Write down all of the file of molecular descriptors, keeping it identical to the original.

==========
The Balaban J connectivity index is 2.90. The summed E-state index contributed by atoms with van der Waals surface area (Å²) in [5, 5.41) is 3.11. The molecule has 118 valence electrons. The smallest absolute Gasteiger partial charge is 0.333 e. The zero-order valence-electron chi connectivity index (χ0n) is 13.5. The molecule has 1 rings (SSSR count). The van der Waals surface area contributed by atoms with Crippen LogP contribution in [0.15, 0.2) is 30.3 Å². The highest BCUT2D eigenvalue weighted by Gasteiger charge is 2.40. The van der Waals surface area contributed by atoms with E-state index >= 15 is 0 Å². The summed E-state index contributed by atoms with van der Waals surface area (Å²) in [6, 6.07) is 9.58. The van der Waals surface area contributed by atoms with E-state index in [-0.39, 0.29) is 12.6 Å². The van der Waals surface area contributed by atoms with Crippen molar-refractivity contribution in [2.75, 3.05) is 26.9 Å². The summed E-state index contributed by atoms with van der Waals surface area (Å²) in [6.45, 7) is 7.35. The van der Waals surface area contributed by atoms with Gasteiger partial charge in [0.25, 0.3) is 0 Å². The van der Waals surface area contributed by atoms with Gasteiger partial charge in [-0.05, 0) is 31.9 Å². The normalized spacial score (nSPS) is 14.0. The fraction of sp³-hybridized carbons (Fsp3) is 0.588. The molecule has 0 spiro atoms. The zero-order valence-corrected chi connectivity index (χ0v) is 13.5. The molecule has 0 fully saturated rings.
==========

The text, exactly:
The Balaban J connectivity index is 2.90. The summed E-state index contributed by atoms with van der Waals surface area (Å²) in [5, 5.41) is 3.11. The molecule has 118 valence electrons. The smallest absolute Gasteiger partial charge is 0.333 e. The zero-order valence-electron chi connectivity index (χ0n) is 13.5. The molecule has 1 rings (SSSR count). The van der Waals surface area contributed by atoms with Crippen LogP contribution in [0.15, 0.2) is 30.3 Å². The highest BCUT2D eigenvalue weighted by Gasteiger charge is 2.40. The van der Waals surface area contributed by atoms with E-state index >= 15 is 0 Å². The summed E-state index contributed by atoms with van der Waals surface area (Å²) in [6, 6.07) is 9.58. The van der Waals surface area contributed by atoms with E-state index in [-0.39, 0.29) is 12.6 Å². The van der Waals surface area contributed by atoms with Crippen molar-refractivity contribution in [2.75, 3.05) is 26.9 Å². The summed E-state index contributed by atoms with van der Waals surface area (Å²) in [6.45, 7) is 7.35. The van der Waals surface area contributed by atoms with Gasteiger partial charge in [0.25, 0.3) is 0 Å². The van der Waals surface area contributed by atoms with Gasteiger partial charge in [-0.05, 0) is 31.9 Å². The normalized spacial score (nSPS) is 14.0. The fraction of sp³-hybridized carbons (Fsp3) is 0.588. The molecule has 0 spiro atoms. The zero-order valence-corrected chi connectivity index (χ0v) is 13.5. The molecule has 0 fully saturated rings.